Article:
Enhanced Regional EU-ASEAN Dialogue Instrument
In July 2019, senior officials from ASEAN and the EU met in Bangkok to launch a High-Level Dialogue on Environment and Climate Change to strengthen cooperation on the shared regional and global challenges. The event was supported by the EU-funded Enhanced Regional EU-ASEAN Dialogue Instrument (E-READI), and future dialogues are to be held annually, with the participation of IGOs, NGOs and experts.
A circular economy approach is at the heart of the European Green Deal and during the High-Level Dialogue both regions committed to working together to move towards a circular economy for plastics. As a first step, a gap analysis on circular economy and plastics in ASEAN Member States was prepared by a team of experts from the Institute for Global Environmental Strategies (IGES), which identifies the main challenges to addressing plastics in the environment and highlights the value of regional networks and guidelines.
Also in the framework of EU-ASEAN dialogue activities, in November 2019 an ASEAN-wide study on natural capital (the world’s stocks of natural assets, including minerals, soil, air, water, forests and all living things) was launched at a two-day workshop in Bangkok organised in collaboration with the ASEAN Centre for Biodiversity. Also supported by EU-funded E-READI, the event brought together 65 stakeholders from the EU and ASEAN to discuss how to include the concept of natural capital in decision-making. In a peer-to-peer setting, EU counterparts shared best practices in using natural resources more sustainably to create greater value. Participants also agreed on milestones for an ASEAN Natural Capital Road Map, with the goal of establishing a Regional Natural Capital Platform to increase collaboration among all stakeholders in this area.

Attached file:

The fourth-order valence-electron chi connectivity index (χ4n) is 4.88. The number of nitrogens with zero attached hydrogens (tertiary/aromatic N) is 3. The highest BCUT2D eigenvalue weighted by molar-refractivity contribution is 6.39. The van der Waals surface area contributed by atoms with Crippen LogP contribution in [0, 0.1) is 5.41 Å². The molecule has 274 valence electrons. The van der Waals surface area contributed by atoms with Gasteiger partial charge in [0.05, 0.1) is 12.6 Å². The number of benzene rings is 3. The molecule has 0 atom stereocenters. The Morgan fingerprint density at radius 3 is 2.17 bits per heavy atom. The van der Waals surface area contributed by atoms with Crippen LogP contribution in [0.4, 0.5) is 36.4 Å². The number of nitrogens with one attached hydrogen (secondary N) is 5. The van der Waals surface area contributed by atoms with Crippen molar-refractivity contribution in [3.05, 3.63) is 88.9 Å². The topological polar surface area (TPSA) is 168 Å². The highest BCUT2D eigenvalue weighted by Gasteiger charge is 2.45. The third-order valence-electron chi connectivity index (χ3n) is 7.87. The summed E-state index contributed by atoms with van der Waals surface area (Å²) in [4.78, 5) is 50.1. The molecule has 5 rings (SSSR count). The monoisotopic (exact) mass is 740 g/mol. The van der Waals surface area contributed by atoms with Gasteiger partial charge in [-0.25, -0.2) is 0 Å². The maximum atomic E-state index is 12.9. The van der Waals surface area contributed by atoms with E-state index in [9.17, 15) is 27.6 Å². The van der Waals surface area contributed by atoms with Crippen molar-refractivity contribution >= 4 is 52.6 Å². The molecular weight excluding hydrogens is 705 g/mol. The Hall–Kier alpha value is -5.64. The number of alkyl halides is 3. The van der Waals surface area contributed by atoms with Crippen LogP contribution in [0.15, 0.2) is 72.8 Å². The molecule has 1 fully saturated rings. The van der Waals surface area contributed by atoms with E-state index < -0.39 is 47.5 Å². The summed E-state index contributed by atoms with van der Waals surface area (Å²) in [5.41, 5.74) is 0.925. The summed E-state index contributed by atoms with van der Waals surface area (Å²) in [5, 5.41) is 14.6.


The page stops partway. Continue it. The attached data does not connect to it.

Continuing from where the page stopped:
Circular economy is not just another environmental policy, nor just another climate policy, and it is not another trade policy either. It should be all that and more – a truly crosssectoral effort, built around people’s needs, and built together with industries and companies.Daniel Calleja Crespo, Director-General DG Environment, European Commission
Impacts and dependencies on natural capital create both costs and benefits, not only for businesses but also for society. These are transferred as risks and opportunities that businesses need to manage more carefully. Natural capital ‘integral accounting’ approaches can help businesses and policy makers seize the magnitude and value of ecosystem services to take better decisions and limit risks.Marta Santamaria, Policy Director, Natural Capital Coalition